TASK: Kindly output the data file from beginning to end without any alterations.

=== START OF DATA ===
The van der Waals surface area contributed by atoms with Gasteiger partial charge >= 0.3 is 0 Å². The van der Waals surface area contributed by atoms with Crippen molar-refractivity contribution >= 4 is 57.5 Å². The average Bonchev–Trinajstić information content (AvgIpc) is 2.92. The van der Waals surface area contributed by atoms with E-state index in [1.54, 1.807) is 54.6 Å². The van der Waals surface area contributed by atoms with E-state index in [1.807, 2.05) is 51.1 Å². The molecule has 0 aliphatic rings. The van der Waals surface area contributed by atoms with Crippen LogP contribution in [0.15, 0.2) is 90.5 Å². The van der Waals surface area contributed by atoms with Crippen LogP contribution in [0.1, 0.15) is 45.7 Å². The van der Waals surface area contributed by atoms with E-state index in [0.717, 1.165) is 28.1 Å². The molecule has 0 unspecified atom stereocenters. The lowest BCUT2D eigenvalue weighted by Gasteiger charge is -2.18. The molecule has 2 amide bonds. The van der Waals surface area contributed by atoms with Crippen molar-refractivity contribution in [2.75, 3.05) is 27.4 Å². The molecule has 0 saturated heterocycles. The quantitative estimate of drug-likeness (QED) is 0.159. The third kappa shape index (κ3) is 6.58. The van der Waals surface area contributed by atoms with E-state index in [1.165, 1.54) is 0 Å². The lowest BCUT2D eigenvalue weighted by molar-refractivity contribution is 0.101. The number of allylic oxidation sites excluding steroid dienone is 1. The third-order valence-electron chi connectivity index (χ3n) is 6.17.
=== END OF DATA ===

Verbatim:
The van der Waals surface area contributed by atoms with Gasteiger partial charge >= 0.3 is 0 Å². The van der Waals surface area contributed by atoms with Crippen molar-refractivity contribution >= 4 is 57.5 Å². The average Bonchev–Trinajstić information content (AvgIpc) is 2.92. The van der Waals surface area contributed by atoms with E-state index in [1.54, 1.807) is 54.6 Å². The van der Waals surface area contributed by atoms with E-state index in [1.807, 2.05) is 51.1 Å². The molecule has 0 aliphatic rings. The van der Waals surface area contributed by atoms with Crippen LogP contribution in [0.15, 0.2) is 90.5 Å². The van der Waals surface area contributed by atoms with Crippen LogP contribution in [0.1, 0.15) is 45.7 Å². The van der Waals surface area contributed by atoms with E-state index in [0.717, 1.165) is 28.1 Å². The molecule has 0 unspecified atom stereocenters. The lowest BCUT2D eigenvalue weighted by Gasteiger charge is -2.18. The molecule has 2 amide bonds. The van der Waals surface area contributed by atoms with Crippen molar-refractivity contribution in [2.75, 3.05) is 27.4 Å². The molecule has 0 saturated heterocycles. The quantitative estimate of drug-likeness (QED) is 0.159. The third kappa shape index (κ3) is 6.58. The van der Waals surface area contributed by atoms with E-state index in [1.165, 1.54) is 0 Å². The lowest BCUT2D eigenvalue weighted by molar-refractivity contribution is 0.101. The number of allylic oxidation sites excluding steroid dienone is 1. The third-order valence-electron chi connectivity index (χ3n) is 6.17.